We trust the care teams at CHOP with our daughter's life, so really we knew that our preparations had to be for the most severe scenario - a two to three week recovery from multiple surgeries leading straight into her next open heart surgery in mid-July, with us getting home sometime right around the beginning of August. I cried, cursing how a stupid sleep test could turn into more than a month away from home. I fumed, infuriated that my family was thrown into tumult with little I could do to restore balance and order.

To make Aurelia's (and Jillian's) time in the cardiac intensive care unit somewhat easier - remember that these rooms are four pods a piece, with limited family members allowed bedside by each patient, I left Philadelphia with Madison Tuesday. To her credit, Madison rallied her spirits here wonderfully, but she is just a bit too loud for promoting appropriate care in an intensive care unit. At home I could both occupy Madison and take care of some loose ends at the house. Jillian remained with Aurelia, focusing her care entirely on our little one as surgery approached.

We went into surgery this morning with a plan in place. Aurelia would have tubes inserted into her ears, her throat and bronchial tubes scoped, her vocal chord paresis examined, her enlarged adenoids trimmed down, and her mandible advanced. The surgery would involve both ENT and Plastics, and last for several hours. Aurelia has come through that surgery wonderfully and now recovers. In future posts, I will talk more about the procedures and some of the people working on Aurelia during this most recent stay here at CHOP.

Sunday, March 27, 2011

Day to day

Aurelia is doing well today. She’s moving around much more than she has in nearly two weeks, rolling from side to side, and the frequency with which she’s endured suctioning has decreased as well. The latest time respiratory visited for her treatments they didn’t need to clear her airway at all! That is very good news!

For now the task is to ease Aurelia off oxygen. For most kids this is a relatively simple procedure, but with tracheomalacia Aurelia has a bit more of a challenge. They have taken her off oxygen twice so far and her SATs drop into the mid ‘80s. I’m guessing we’ll be here another day or two barring any setbacks. Aurelia’s airways will have to be clean and rested before she’s able to gather the strength necessary to breathe on her own. But, that’s what happens when your tracheal cartilage is a little too weak to keep things open.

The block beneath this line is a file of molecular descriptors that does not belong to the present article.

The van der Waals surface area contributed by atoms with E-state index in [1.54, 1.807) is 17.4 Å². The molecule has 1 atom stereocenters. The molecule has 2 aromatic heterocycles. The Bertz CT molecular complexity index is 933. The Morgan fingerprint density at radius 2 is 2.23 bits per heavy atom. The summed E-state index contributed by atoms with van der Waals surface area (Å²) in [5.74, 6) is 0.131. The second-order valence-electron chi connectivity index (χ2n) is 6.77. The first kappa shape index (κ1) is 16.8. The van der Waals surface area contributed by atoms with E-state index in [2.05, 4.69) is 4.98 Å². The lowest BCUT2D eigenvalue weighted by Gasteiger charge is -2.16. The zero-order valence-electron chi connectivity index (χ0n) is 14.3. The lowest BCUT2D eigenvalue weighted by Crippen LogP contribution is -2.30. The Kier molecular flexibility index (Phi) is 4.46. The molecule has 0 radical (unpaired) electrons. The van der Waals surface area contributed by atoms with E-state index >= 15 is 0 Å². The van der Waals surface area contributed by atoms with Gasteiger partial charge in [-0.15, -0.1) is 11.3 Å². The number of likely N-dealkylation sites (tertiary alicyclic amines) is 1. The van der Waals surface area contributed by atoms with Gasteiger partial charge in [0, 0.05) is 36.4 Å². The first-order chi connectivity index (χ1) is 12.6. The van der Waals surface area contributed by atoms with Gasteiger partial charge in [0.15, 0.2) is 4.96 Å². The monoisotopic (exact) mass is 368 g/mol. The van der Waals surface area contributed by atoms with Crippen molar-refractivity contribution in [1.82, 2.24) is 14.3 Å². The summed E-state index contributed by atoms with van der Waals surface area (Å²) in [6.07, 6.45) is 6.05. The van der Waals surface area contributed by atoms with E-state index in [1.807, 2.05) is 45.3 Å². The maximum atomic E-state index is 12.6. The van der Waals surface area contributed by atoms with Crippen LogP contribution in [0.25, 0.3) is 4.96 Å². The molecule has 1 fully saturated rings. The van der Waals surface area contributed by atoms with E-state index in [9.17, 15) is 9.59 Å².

Still, all things considered the last two days have been great. Aurelia is definitely doing better and our family is enduring life at the hospital tolerably well. I still wonder what it is about hospitals that makes you so darned tired. I’m wondering if there is a psychological study in the making here! 

Saturday, March 26, 2011

It's been a winding road

It's been several days since we posted and Aurelia endured ups and downs during that time. She got past her cold, and the flu, with relatively little fanfare. In the days since Jillian's last post her parents both stayed behind and watched over Aurelia's recovery with us until Wednesday. Jillian and I made a good transition once they left, balancing all these changes well and moving into the Ronald McDonald House here in Hershey.

What a lovely facility. The people there are very nice, the house is much less restrictive, and it is right across the street from the hospital. I feel very welcome there, and the house is in terrific shape. Just being this close to Aurelia has been a boon for our family, allowing one of us to sleep with Madison close by (on tempurpedic mattresses, no less), while the other keeps vigil with Aurelia. My work is only thirty to forty minutes away, allowing me to take only one or two days off here or there, so I don't have to burn sick days needed for Aurelia's anticipated second surgery, and being so close has made us much more comfortable confronting any deficiencies in Aurelia's care.